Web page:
|Close-mid back rounded vowel|
The close-mid back rounded vowel, or high-mid back rounded vowel, is a type of vowel sound used in some spoken languages. The symbol in the International Phonetic Alphabet that represents this sound is ⟨o⟩.
For the close-mid back rounded vowel that is usually transcribed with the symbol ⟨?⟩ or ⟨u⟩, see near-close back rounded vowel. If the usual symbol is ⟨o⟩, the vowel is listed here.
The close-mid back protruded vowel is the most common variant of the close-mid back rounded vowel. It is typically transcribed in IPA simply as ⟨o⟩, and that is the convention used in this article. As there is no dedicated diacritic for protrusion in the IPA, the symbol for the close-mid back rounded vowel with an old diacritic for labialization, ⟨ ?⟩, can be used as an ad hoc symbol ⟨o?⟩ for the close-mid back protruded vowel. Another possible transcription is ⟨o?⟩ or ⟨⟩ (a close-mid back vowel modified by endolabialization), but this could be misread as a diphthong.
For the close-mid near-back protruded vowel that is usually transcribed with the symbol ⟨?⟩, see near-close back protruded vowel. If the usual symbol is ⟨o⟩, the vowel is listed here.
Note: Because back rounded vowels are assumed to have protrusion, and few descriptions cover the distinction, some of the following may actually have compression.
|Afrikaans||Standard||bok||[bok]||'goat'||Typically transcribed in IPA with ⟨?⟩. The height varies between close-mid [o] and mid . See Afrikaans phonology|
|Bavarian||Amstetten dialect||[example needed]|
|Bulgarian||?||[os?'t?a]||'mouth'||Unstressed allophone of /u/ and /?/. See Bulgarian phonology|
|Catalan||sóc||[sok]||'I am'||See Catalan phonology|
|Chinese||Shanghainese||?||[ko?]||'melon'||Height varies between close and close-mid; contrasts with a close to close-mid back compressed vowel.|
|Czech||Bohemian||oko||['oko]||'eye'||Backness varies between back and near-back; may be realized as mid instead. See Czech phonology|
|Danish||Standard||kone||['k?o:n?]||'wife'||Also described as near-close . See Danish phonology|
|Dutch||Standard Belgian||kool||'cabbage'||In the Netherlands often diphthongized to [o?]. See Dutch phonology|
|English||Australian||yawn||[jo:n]||'yawn'||See Australian English phonology|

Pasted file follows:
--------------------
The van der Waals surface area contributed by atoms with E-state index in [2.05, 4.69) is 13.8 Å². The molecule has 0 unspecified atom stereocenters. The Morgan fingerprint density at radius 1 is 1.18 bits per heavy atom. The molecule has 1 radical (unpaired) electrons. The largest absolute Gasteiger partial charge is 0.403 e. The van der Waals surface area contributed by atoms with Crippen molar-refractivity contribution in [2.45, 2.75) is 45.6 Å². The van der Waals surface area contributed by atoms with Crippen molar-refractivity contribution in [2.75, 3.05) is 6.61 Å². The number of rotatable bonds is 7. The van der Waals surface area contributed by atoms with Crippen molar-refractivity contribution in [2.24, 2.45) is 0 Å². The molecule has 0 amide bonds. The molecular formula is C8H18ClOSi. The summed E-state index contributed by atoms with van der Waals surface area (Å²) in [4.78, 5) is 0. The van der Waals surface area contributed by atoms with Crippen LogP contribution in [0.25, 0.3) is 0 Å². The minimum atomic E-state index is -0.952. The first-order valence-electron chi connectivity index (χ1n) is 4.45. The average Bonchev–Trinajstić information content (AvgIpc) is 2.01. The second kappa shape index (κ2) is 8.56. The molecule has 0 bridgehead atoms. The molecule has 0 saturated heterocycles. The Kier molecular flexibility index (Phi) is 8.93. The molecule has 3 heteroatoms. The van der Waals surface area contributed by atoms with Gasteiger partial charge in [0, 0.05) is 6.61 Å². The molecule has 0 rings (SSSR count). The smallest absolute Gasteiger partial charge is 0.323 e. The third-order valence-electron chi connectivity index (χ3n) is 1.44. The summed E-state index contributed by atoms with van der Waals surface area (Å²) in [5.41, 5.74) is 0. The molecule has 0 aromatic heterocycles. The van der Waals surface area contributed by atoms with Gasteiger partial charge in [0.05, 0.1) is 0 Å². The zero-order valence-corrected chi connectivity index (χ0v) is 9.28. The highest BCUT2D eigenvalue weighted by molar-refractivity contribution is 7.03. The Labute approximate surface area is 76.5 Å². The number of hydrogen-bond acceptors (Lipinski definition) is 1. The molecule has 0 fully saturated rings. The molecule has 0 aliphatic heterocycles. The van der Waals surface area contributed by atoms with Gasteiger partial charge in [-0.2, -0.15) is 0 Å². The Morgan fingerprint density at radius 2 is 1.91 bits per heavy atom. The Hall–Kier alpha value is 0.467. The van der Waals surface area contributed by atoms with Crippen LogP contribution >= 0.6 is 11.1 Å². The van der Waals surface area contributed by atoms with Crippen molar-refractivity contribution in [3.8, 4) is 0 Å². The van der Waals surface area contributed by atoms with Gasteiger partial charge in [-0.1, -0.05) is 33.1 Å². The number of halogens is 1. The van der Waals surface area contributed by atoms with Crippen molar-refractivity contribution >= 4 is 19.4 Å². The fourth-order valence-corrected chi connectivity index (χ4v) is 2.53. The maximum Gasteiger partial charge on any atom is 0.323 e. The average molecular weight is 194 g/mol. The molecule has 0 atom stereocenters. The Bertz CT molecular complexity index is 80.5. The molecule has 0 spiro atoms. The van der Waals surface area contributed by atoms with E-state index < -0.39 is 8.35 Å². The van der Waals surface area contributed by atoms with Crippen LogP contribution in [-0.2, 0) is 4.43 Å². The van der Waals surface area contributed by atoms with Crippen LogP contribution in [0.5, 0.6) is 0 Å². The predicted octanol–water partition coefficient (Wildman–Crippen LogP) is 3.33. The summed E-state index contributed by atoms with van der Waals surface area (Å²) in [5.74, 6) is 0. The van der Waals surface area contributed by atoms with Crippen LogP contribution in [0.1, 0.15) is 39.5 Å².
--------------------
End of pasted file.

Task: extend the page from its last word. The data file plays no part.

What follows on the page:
|Cockney||May be [o?] or [?o] instead.|
|New Zealand||See New Zealand English phonology|
|South African||General and Broad varieties. Cultivated SAE has a more open vowel. See South African English phonology|
|General American||go||[?o:]||'go'||Most often a closing diphthong [o?]|
|General Pakistani||Varies between [o: ~ ~ ?].|
|Estonian||tool||[to:l?]||'chair'||See Estonian phonology|
|Faroese||tola||['t?o:la]||'to endure'||May be a diphthong [o?: ~ o?:] instead. See Faroese phonology|
|French||réseau||'network'||See French phonology|
|German||Standard||oder||'or'||See Standard German phonology|
|Upper Saxon||sondern||['snd?o?n]||'except'||Pharyngealized; corresponds to in Northern Standard German. The example word is from the Chemnitz dialect.|
|Greek||Sfakian||[example needed]||Corresponds to mid in Modern Standard Greek. See Modern Greek phonology|
|Hungarian||kór||[ko:r]||'disease'||See Hungarian phonology|
|Italian||ombra||['ombrä]||'shade'||See Italian phonology|
|Korean||/ norae||[no]||'song'||See Korean phonology|
|Limburgish||Most dialects||hoof||[?o:f]||'garden'||The example word is from the Maastrichtian dialect.|
|Lower Sorbian||wocy||['ots]||'(two) eyes'||Diphthongized to [u] in slow speech.|
|Luxembourgish||Sonn||[zon]||'sun'||Sometimes realized as open-mid . See Luxembourgish phonology|
|Norwegian||Stavangersk||lov||[lo?:?]||'law'||Near-back. See Norwegian phonology|
|Urban East||[lo:?]||Also described as mid . See Norwegian phonology|
|Portuguese||dois||[d?oj?]||'two'||See Portuguese phonology|
|Saterland Frisian||doalje||['do?:lj?]||'to calm'||Near-back; typically transcribed in IPA with ⟨?:⟩. Phonetically, it is nearly identical to /?/ . The vowel typically transcribed in IPA with ⟨o:⟩ is actually near-close .|
|Shiwiar||[example needed]||Allophone of /a/.|
|Slovak||Some speakers||telefón||['tlfo:n]||'telephone'||Realization of /?:/ reported to occur in dialects spoken near the river Ipe?, as well as - under Hungarian influence - in some other speakers. Corresponds to mid in standard Slovak. See Slovak phonology|
|Slovene||moj||[mò:j]||'my'||See Slovene phonology|
|Sotho||pontsho||[p'on?t?s]||'proof'||Contrasts close, near-close and close-mid back rounded vowels. See Sotho phonology|
|Swedish||Central Standard||åka||'travel'||Often diphthongized to [o]. See Swedish phonology|
|Ukrainian||?||['m?lod?]||'youth'||See Ukrainian phonology|
|Upper Sorbian||Bóh||[box]||'god'||Diphthongized to [u] in slow speech. See Upper Sorbian phonology|
|West Frisian||bok||[bok]||'billy-goat'||See West Frisian phonology|
|Close-mid back compressed vowel|
There is no dedicated diacritic for compression in the IPA. However, compression of the lips can be shown with ⟨⟩ as ⟨?⟩ (simultaneous [?] and labial compression) or ⟨⟩ ([?] modified with labial compression). The spread-lip diacritic ⟨ ? ⟩ may also be used with a rounded vowel letter ⟨o?⟩ as an ad hoc symbol, but 'spread' technically means unrounded.
|Chinese||Shanghainese||?||[t]||'capital'||Height varies between close and close-mid; contrasts with a close to close-mid back protruded vowel.|